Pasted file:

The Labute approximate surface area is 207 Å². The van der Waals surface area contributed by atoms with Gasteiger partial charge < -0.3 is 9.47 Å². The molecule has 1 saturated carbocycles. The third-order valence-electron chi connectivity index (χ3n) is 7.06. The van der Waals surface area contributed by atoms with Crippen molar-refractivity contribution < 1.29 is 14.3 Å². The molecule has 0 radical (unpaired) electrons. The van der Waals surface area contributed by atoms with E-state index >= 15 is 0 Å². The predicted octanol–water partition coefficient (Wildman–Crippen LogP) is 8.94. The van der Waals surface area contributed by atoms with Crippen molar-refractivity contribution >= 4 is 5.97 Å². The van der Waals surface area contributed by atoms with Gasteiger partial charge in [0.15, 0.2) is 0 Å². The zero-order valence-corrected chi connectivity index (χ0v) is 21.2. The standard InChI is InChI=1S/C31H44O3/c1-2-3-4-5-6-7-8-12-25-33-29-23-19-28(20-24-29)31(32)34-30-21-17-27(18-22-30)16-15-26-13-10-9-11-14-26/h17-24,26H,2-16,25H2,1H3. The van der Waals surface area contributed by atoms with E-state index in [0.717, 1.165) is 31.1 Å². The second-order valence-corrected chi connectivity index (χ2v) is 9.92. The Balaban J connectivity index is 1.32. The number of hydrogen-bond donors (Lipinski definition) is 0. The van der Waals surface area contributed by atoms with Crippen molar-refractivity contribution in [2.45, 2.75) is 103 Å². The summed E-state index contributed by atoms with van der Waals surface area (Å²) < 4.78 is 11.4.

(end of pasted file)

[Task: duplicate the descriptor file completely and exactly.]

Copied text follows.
The Labute approximate surface area is 207 Å². The van der Waals surface area contributed by atoms with Gasteiger partial charge < -0.3 is 9.47 Å². The molecule has 1 saturated carbocycles. The third-order valence-electron chi connectivity index (χ3n) is 7.06. The van der Waals surface area contributed by atoms with Crippen molar-refractivity contribution < 1.29 is 14.3 Å². The molecule has 0 radical (unpaired) electrons. The van der Waals surface area contributed by atoms with E-state index >= 15 is 0 Å². The predicted octanol–water partition coefficient (Wildman–Crippen LogP) is 8.94. The van der Waals surface area contributed by atoms with Crippen molar-refractivity contribution >= 4 is 5.97 Å². The van der Waals surface area contributed by atoms with Gasteiger partial charge in [0.15, 0.2) is 0 Å². The zero-order valence-corrected chi connectivity index (χ0v) is 21.2. The standard InChI is InChI=1S/C31H44O3/c1-2-3-4-5-6-7-8-12-25-33-29-23-19-28(20-24-29)31(32)34-30-21-17-27(18-22-30)16-15-26-13-10-9-11-14-26/h17-24,26H,2-16,25H2,1H3. The van der Waals surface area contributed by atoms with E-state index in [0.717, 1.165) is 31.1 Å². The second-order valence-corrected chi connectivity index (χ2v) is 9.92. The Balaban J connectivity index is 1.32. The number of hydrogen-bond donors (Lipinski definition) is 0. The van der Waals surface area contributed by atoms with Crippen molar-refractivity contribution in [2.45, 2.75) is 103 Å². The summed E-state index contributed by atoms with van der Waals surface area (Å²) < 4.78 is 11.4.